Italian artists Molleindustria promise "radical games against the dictatorship of entertainment," and their latest effort may be their most direct statement against the pleasure industry to date. Touted as "playable theory," the Free Culture Game offers a ludic metaphor for the battle between copyright encroachments and the free exchange of knowledge, ideas and art. A circular field represents The Common, where knowledge can be freely shared and created; your job is to maintain a healthy ecology of yellow idea-bubbles bouncing from person to person before they can be sucked into the dark outer ring representing the forces of The Market. Your cursor, shaped like the Creative Commons logo, pushes the ideas around with a sort of reverse-magnetic repulsion field (a clever alternative to the typical shooting, eating or jumping-on-top-of-and-smooshing actions of many other 2-D games). People who absorb free, round ideas stay green and happy, while those who only consume square market-produced ones become grey and inverted. The game never really ends: you can only do better or worse, suggesting by analogy that the fight for free culture will be an ongoing struggle without end. For those who wish to kill additional worktime minutes, Molleindustria's site includes an archive of past games, which take on topics such as the clash of religions, the Catholic Church pedophile scandal, flextime, labor and their notorious take on McDonald's, a cute simulator that takes you from slaughterhouse to boardroom. - Ed HalterImage: Free Culture Game (Screenshot)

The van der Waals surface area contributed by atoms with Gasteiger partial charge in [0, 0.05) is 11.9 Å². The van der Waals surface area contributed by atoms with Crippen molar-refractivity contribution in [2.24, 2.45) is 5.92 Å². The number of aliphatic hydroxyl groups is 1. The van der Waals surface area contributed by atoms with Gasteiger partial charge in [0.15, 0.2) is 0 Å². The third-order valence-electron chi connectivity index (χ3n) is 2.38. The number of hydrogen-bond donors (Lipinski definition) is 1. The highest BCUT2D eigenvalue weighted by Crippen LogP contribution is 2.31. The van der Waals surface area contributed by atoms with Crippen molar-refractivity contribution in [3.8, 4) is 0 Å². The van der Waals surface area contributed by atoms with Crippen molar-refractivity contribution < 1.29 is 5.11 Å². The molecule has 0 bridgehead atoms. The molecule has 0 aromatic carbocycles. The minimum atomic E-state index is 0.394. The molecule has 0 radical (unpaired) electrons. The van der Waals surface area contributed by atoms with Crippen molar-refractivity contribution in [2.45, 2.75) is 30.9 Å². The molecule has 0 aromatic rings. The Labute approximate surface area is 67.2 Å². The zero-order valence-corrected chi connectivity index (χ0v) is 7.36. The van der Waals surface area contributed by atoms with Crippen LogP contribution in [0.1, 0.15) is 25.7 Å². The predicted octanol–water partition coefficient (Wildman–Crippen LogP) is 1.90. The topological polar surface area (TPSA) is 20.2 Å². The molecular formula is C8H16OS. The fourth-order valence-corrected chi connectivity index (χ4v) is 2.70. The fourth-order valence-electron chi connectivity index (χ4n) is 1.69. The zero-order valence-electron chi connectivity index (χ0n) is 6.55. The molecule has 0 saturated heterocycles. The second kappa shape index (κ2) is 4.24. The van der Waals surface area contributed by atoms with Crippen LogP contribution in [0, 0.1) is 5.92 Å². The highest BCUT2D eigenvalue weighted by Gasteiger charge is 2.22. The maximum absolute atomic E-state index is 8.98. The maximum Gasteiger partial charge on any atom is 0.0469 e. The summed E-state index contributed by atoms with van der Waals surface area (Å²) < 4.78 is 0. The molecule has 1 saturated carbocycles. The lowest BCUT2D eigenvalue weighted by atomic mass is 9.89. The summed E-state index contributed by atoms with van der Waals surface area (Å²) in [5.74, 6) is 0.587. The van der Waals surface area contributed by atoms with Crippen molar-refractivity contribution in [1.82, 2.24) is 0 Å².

As we hit the slower weeks of summer, take five minutes to play Jason Rohrer's Passage, a contemplative art game created for last year's Gamma 256 competition in Montreal, which challenged indie designers to create games with tiny, irregular aspect ratios of no more than 256x256 pixels. In its half-year of existence, Rohrer's entry has become a micro sensation on its own, garnering kudos in scads of the most widely read games blogs as well as mainstream press. In Passage, you play a character who travels across a narrow horizontal corridor representing nothing less than the passage of life itself, from childhood to old age. Since it's very much a game about exploration and discovery, to say any more about what happens would spoil the impact -- so with that in mind, don't read Rohrer's heartfelt statement on the game until after you've played it. Rather, prepare for ingeniously low-res visuals and minimal but meaningful interactivity that maximize a miniature platform in terms of the metaphoric potential for gameplay. After Passage, Rohrer created something of a sequel with Gravitation, a slightly more complex game about creative inspiration and a father's love for his daughter. Or, as Rohrer puts it, "explores how a particular corner of my life feels, as only a game can." - Ed Halter